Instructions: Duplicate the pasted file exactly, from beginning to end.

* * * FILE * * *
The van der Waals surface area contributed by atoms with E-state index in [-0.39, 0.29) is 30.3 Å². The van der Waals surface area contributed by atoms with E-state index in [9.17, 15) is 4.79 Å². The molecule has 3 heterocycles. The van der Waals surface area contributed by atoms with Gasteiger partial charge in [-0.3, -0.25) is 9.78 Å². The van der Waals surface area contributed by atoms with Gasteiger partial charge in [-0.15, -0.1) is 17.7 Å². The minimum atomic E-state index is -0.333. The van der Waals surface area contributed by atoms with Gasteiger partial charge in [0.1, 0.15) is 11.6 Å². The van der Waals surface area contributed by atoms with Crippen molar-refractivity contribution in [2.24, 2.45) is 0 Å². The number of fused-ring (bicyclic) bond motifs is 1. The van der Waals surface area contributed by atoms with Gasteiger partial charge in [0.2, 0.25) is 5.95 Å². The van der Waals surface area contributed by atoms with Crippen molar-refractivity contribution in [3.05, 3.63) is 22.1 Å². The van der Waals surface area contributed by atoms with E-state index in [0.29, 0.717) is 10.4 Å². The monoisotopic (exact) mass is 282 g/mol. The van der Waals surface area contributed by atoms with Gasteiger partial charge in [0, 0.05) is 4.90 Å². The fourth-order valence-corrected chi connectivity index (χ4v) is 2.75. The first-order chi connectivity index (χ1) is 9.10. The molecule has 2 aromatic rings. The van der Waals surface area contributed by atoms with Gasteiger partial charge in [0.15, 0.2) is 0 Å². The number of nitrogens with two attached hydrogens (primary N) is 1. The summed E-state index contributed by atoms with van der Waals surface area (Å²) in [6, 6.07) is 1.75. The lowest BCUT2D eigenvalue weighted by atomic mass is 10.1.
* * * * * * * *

The van der Waals surface area contributed by atoms with E-state index in [-0.39, 0.29) is 30.3 Å². The van der Waals surface area contributed by atoms with E-state index in [9.17, 15) is 4.79 Å². The molecule has 3 heterocycles. The van der Waals surface area contributed by atoms with Gasteiger partial charge in [-0.3, -0.25) is 9.78 Å². The van der Waals surface area contributed by atoms with Gasteiger partial charge in [-0.15, -0.1) is 17.7 Å². The minimum atomic E-state index is -0.333. The van der Waals surface area contributed by atoms with Gasteiger partial charge in [0.1, 0.15) is 11.6 Å². The van der Waals surface area contributed by atoms with Crippen molar-refractivity contribution in [2.24, 2.45) is 0 Å². The number of fused-ring (bicyclic) bond motifs is 1. The van der Waals surface area contributed by atoms with Gasteiger partial charge in [0.2, 0.25) is 5.95 Å². The van der Waals surface area contributed by atoms with Crippen molar-refractivity contribution in [3.05, 3.63) is 22.1 Å². The van der Waals surface area contributed by atoms with E-state index in [0.29, 0.717) is 10.4 Å². The monoisotopic (exact) mass is 282 g/mol. The van der Waals surface area contributed by atoms with Gasteiger partial charge in [0, 0.05) is 4.90 Å². The fourth-order valence-corrected chi connectivity index (χ4v) is 2.75. The first-order chi connectivity index (χ1) is 9.10. The molecule has 2 aromatic rings. The van der Waals surface area contributed by atoms with Gasteiger partial charge in [0.15, 0.2) is 0 Å². The number of nitrogens with two attached hydrogens (primary N) is 1. The summed E-state index contributed by atoms with van der Waals surface area (Å²) in [6, 6.07) is 1.75. The lowest BCUT2D eigenvalue weighted by atomic mass is 10.1.